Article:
Randy Choate 1 1 0 0 0 0 0 0 1 .000 .000 .000 .000 0 0 0 0 0
Total 234 206 60 14 2 7 28 21 44 .291 .368 .481 .848 0 2 0 5 5
Provided by Baseball-Reference.com: View Play Index Tool Used
Generated 5/1/2015.

Lance Lynn will take the mound for the Redbirds.  Lynn’s last outing was that tough game against the Brewers after the news about Wainwright had been announced.  That was Lynn’s first real bad outing in about a year and there’s no reason to think he can’t bounce back to his normal form in this one.

Neil Walker 41 34 10 3 1 2 8 6 5 .294 .390 .618 1.008 0 1 0 0 1
Pedro Alvarez 38 32 8 3 0 2 9 5 8 .250 .342 .531 .873 0 1 1 0 0
Andrew McCutchen 38 38 6 3 0 0 1 0 14 .158 .158 .237 .395 0 0 0 0 0
Starling Marte 27 20 8 2 1 0 0 2 3 .400 .556 .600 1.156 0 0 0 5 0
Josh Harrison 16 16 7 2 0 1 2 0 2 .438 .438 .750 1.188 0 0 0 0 0
Jordy Mercer 14 12 4 1 0 0 3 2 1 .333 .429 .417 .845 0 0 1 0 0
Gerrit Cole 8 7 2 0 0 0 1 0 3 .286 .286 .286 .571 1 0 0 0 0
Corey Hart 8 8 3 0 0 2 2 0 1 .375 .375 1.125 1.500 0 0 0 0 0
A.J. Burnett 7 7 1 0 0 0 1 0 4 .143 .143 .143 .286 0 0 0 0 0
Andrew Lambo 6 6 2 2 0 0 2 0 0 .333 .333 .667 1.000 0 0 0 0 0
Gregory Polanco 3 3 0 0 0 0 0 0 0 .000 .000 .000 .000 0 0 0 0 0
Chris Stewart 3 3 1 0 0 0 0 0 1 .333 .333 .333 .667 0 0 0 0 0
Vance Worley 2 2 0 0 0 0 0 0 1 .000 .000 .000 .000 0 0 0 0 0
Jared Hughes 1 1 0 0 0 0 0 0 0 .000 .000 .000 .000 0 0 0 0 0
Total 212 189 52 16 2 7 29 15 43 .275 .341 .492 .833 1 2 2 5 1
Provided by Baseball-Reference.com: View Play Index Tool Used
Generated 5/1/2015.

That said, the Pirates have been tough on him in the past.  The last time he saw them was September, when he allowed three runs in six innings and got a no-decision in a game St. Louis finally won.  We’ll hope that the same final result happens tonight!


Even good things occasionally need a little shake.

Before Tuesday’s game with the Phillies, Mike Matheny decided that it was time to mix up the lineup a little bit.  He moved Matt Carpenter out of the leadoff spot and bunched him with the other Matts while moving Jason Heyward down to sixth.  The results, well, whether it was due to the change or the fact they were playing a weaker team, the results were quite satisfactory.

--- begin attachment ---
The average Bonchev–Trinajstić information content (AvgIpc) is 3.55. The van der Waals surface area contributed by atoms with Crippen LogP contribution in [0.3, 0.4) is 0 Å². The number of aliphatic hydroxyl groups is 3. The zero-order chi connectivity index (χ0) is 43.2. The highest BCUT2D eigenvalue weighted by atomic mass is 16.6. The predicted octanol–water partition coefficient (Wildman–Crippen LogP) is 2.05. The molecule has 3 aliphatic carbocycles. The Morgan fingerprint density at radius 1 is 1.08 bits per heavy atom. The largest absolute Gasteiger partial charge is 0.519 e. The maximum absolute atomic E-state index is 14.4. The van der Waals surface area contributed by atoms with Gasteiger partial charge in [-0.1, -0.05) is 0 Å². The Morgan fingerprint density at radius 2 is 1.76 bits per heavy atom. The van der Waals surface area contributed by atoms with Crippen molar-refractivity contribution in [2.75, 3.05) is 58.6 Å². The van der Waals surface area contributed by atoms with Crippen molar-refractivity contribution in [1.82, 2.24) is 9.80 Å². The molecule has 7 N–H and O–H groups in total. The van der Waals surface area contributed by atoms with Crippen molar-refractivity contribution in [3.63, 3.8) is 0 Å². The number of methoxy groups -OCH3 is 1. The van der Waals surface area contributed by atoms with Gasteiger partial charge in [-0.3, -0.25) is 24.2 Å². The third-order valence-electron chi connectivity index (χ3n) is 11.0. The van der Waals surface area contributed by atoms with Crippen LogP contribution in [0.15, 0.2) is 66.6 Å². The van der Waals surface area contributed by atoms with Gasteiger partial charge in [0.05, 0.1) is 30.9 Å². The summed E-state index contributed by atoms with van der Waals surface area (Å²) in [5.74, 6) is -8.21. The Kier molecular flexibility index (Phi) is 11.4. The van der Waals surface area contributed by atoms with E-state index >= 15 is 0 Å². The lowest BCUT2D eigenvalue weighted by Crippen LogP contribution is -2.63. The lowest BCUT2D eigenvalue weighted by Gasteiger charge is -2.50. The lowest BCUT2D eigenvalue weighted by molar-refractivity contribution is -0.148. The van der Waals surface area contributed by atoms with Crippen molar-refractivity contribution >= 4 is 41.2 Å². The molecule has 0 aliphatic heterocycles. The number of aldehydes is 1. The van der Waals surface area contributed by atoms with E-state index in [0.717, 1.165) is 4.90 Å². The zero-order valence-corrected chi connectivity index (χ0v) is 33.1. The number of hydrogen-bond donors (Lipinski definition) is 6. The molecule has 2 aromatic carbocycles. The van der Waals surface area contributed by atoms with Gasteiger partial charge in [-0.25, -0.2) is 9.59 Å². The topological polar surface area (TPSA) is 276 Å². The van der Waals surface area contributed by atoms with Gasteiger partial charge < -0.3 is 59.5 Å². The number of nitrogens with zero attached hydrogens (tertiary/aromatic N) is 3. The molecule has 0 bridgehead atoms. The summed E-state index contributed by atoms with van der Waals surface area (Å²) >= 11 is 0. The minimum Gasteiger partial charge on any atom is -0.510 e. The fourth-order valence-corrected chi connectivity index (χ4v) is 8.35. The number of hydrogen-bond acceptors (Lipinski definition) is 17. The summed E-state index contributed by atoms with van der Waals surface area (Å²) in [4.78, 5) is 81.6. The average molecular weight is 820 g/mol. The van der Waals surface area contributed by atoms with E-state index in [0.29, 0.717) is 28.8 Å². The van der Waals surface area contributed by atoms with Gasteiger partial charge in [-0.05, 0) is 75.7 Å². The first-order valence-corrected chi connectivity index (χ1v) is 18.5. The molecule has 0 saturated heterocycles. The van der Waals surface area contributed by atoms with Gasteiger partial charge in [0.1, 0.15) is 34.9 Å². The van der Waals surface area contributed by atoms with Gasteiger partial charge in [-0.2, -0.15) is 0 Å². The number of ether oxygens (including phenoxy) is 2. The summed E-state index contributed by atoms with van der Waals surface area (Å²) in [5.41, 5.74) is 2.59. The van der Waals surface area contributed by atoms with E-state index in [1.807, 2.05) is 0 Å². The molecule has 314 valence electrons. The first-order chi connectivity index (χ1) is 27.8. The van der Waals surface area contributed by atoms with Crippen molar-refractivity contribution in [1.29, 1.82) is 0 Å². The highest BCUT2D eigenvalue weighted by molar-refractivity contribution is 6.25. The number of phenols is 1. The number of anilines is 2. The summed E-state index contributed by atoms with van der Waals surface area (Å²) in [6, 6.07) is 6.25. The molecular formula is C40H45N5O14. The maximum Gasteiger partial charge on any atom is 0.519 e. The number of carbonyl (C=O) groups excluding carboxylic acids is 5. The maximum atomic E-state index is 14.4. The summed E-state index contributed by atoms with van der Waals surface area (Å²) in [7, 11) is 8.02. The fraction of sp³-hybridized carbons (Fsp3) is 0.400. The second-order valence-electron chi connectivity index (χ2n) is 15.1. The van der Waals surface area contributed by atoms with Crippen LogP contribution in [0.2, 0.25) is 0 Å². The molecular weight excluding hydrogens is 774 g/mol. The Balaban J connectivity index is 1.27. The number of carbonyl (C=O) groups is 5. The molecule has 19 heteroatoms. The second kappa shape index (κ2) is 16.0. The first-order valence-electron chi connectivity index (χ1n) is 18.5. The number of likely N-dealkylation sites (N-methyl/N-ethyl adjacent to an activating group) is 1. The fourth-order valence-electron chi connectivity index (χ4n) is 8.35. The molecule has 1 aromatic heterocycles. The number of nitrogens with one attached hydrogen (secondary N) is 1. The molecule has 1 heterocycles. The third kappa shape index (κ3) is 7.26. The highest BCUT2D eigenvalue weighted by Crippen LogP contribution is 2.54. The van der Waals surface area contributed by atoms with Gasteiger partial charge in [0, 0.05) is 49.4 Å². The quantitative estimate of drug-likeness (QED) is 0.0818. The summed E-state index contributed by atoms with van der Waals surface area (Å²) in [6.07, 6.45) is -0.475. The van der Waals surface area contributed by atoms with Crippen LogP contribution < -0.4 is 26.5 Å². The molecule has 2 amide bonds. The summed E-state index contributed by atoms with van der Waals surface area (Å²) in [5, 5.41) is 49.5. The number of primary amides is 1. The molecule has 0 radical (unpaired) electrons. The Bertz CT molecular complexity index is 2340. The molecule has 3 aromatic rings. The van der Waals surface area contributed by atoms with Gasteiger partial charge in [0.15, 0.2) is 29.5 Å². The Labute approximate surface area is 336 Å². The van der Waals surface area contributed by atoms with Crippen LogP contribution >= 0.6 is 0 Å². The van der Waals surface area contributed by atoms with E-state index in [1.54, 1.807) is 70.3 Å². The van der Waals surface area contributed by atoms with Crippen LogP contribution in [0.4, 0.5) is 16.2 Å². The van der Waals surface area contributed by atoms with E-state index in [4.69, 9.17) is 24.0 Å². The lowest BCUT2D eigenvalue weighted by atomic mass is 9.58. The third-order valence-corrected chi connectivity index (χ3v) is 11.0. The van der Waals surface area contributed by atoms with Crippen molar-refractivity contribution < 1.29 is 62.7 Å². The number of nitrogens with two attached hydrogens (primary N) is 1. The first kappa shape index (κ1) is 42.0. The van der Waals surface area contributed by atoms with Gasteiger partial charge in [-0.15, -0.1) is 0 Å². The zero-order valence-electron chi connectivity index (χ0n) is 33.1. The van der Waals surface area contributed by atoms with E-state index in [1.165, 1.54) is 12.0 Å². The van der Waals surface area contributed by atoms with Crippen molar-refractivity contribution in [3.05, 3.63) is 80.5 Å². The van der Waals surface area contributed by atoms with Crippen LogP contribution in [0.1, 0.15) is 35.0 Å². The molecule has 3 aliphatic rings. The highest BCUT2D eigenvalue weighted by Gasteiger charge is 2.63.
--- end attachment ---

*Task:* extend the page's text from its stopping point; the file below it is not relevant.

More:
Tuesday (11-5 win)

Hero: Matt Adams.  It’s tough on a day when the offense just goes nuts to limit yourself to one Hero, but Adams had three hits, including a double, two RBI, and scored a run.  For a guy that was getting a lot of grief earlier in the week, it had to be a good feeling.

Goat: Jhonny Peralta.  No matter how many runs or hits a team has, there always seems to be someone that doesn’t completely join in the fun.  Peralta went 0-4, though he did drive in a run on a sacrifice fly.

Notes: So awesome to see things just click, even if it was just for one day.  Carpenter did his usual thing, getting a double and a triple.  Jon Jay, which seemed to be a questionable decision when it came to the new leadoff man, tallied two hits and two RBI.  Matt Holliday got three hits.  All in all, an exciting game when the Cardinals were at the plate.

On the mound, things were pretty good, even if not to the level we are used to.  Then again, when you’ve been given some significant leads, it does allow for a little laxity on the bump.  Michael Wacha was tolerable, but allowing four runs in just shy of six innings would easily be his worst outing of the season.  Would things have been different if he’d been pitching with a one-run lead?  Perhaps.  Still, if he’s going to have an off night, it’s good he has it when the Redbirds put up 11 on the scoreboard.

The second-tier relievers got into this one and did fine.  We can’t do the YOU HAD ONE JOB bit for Randy Choate, as he actually pitched an inning and a third.  Of course, that’s four outs and in that time he allowed two hits and an unearned run, but he was facing righties as well and we know that never goes well.  (Though one of the hits was to Ben Revere, a lefty, which goes along with the rest of Choate’s season.)  Mitch Harris and Carlos Villanueva finished it up, allowing just one hit between them.

Wednesday (5-2 win)

Hero: Peter Bourjos.  You want to test a lineup?  Putting Bourjos at the top of it may give you an indication of its staying power.  Bourjos was having a tough start to the season–and, let’s be honest, one game doesn’t entirely change that–but he wound up with two hits, including the game-tying triple and the tie-breaking run on a groundout.  Plus he ran the length of the field–I can’t swear he didn’t start at home plate–to run down a ball Chase Utley launched to wrap the seventh.  Bourjos wasn’t perfect–he was caught stealing to end the sixth–but his speed obviously paid dividends.  Bourjos got the start because he was historically good against Aaron Harang, but we’ll see if last night’s outing doesn’t get him another start soon.